Anu Kumar is presently studying for a masters in creative writing at the Vermont College of Fine Arts. She also has a degree in history from Delhi University and has specialised in human resources management at the XLRI School of Business. She writes for children as well as for older readers, and her short stories have appeared in various magazines and anthologies. Her stories have been twice awarded by the Commonwealth Broadcasting Association, and also short-listed by The Little Magazine. It Takes a Murder is her third novel for older readers after Letters for Paul (Mapin 2006) and The Dollmakers’ Island (Gyaana, 2010). She lives in Maryland in the US with her husband and daughter.
published by Red Turtle and available at South Asia Books and Amazon for Kindle
I have a copy of this book and can tell you that it’s full of fascinating researched history told in the form of engaging stories that children from all over the world will find absorbing. I also have Anu’s The Chola Adventure (Puffin) which takes young readers on many adventures. While these books are difficult to obtain in Australia, some are available as e-books – which are recommended for Australian readers. For those who prefer books in print they are available and I recommend South Asia Books for printed copies. Use the link above for a preview of this book.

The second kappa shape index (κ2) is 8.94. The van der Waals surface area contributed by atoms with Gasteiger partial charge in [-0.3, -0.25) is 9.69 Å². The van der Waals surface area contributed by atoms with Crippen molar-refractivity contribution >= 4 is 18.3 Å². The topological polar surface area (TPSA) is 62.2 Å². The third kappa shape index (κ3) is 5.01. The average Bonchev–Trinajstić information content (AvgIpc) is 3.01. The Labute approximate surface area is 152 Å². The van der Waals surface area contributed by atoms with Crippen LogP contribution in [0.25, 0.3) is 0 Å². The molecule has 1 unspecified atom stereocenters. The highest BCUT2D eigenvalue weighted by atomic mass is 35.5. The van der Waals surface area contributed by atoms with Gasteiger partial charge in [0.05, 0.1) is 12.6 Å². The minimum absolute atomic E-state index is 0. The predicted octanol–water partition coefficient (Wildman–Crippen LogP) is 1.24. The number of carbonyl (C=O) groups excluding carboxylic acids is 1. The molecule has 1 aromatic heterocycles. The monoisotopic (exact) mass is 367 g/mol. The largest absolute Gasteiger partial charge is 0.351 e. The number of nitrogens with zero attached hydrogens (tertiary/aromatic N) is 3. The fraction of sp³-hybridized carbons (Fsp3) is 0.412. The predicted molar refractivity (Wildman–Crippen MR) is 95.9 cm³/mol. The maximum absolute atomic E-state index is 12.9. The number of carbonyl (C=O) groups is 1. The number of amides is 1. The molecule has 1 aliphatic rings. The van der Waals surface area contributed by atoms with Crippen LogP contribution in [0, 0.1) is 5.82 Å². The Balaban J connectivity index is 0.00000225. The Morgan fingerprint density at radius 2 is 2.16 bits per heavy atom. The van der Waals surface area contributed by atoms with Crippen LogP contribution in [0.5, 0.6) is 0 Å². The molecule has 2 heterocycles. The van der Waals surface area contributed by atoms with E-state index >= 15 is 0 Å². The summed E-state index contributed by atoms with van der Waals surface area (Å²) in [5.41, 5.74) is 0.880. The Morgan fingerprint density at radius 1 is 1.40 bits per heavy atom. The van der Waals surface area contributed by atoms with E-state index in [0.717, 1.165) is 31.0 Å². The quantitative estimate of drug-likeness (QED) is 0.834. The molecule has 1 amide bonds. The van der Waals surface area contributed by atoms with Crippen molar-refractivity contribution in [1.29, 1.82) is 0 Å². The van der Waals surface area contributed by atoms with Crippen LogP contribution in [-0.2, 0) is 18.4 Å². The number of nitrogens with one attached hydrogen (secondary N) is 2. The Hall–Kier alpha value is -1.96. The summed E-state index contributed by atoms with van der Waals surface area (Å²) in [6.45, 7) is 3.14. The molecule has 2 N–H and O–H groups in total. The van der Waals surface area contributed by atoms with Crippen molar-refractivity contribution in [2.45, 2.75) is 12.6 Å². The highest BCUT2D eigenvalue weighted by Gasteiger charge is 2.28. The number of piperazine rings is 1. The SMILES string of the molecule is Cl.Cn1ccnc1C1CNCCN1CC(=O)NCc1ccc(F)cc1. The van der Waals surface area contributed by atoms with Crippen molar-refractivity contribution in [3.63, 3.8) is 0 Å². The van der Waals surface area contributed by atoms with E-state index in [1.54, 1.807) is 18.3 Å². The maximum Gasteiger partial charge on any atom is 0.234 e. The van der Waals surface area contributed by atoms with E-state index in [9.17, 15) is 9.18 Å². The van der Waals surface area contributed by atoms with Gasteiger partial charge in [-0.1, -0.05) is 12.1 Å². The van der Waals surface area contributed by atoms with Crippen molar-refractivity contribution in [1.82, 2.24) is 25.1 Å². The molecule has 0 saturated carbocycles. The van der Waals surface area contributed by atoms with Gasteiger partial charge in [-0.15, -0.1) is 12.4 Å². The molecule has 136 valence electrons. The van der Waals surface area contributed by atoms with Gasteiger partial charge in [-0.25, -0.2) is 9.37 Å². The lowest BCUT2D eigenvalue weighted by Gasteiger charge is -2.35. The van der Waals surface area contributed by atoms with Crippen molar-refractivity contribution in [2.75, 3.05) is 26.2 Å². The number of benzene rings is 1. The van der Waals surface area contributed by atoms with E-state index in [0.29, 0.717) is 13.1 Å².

A new book for older readers was released in 2013 Inspector Angre and the Pizza Delivery Boy (Kindle Edition) is a work of crime fiction set in Mumbai, and featuring Inspector Angre. Preview of this book on Kindle and on itunes.
Check out Anu Kumar’s other books for older readers, including: It Takes a Murder, Letters for Paul, The Doll Maker’s Island, In Search of Raja and Other Stories.
Stories at Anu Kumar’s Blog
And her equally marvellous books for children such as the Atisa Series
Though postage is expensive to have books sent to Australia, I highly recommend Anu Kumar’s books and South Asia Books for their five star customer service. Atisa and the Time Machine Adventures with Hieun Tsang , Thanks, Ken.
MythQuest Series at Amazon – though I haven’t had a chance to read this series yet, it looks terrific. I would love to hear from others who have read Anu’s books.
Images copyright Anu Kumar, please seek permission before using.
August 2, 2014
Tags: Anita Heiss, Annie Zaidi, Anu Kumar, Bem le Hunte, Brass Monkey Books, Chandani Lokuge, Devika Brendon, Felicity Pulman, Janhavi Acharekar, Julia Mackay-Koelen, Kiran Nagarkar, Malik Sajad, Manisha Jolie Amin, Meenakshi Bharat, Neelum Saran Gour, Only Connect, Only Connect short fiction about Technology and Us, Roanna Gonsalves, Rupa, Rupa Publications, Rupa The House of Best Sellers, Sharon Rundle, Sharon Rundle Endorsement, Sophie Masson, Sujata Sankranti, Sunil Badami, Susanne Gervay, Tabish Khair, Technology, Yasmine Gooneratne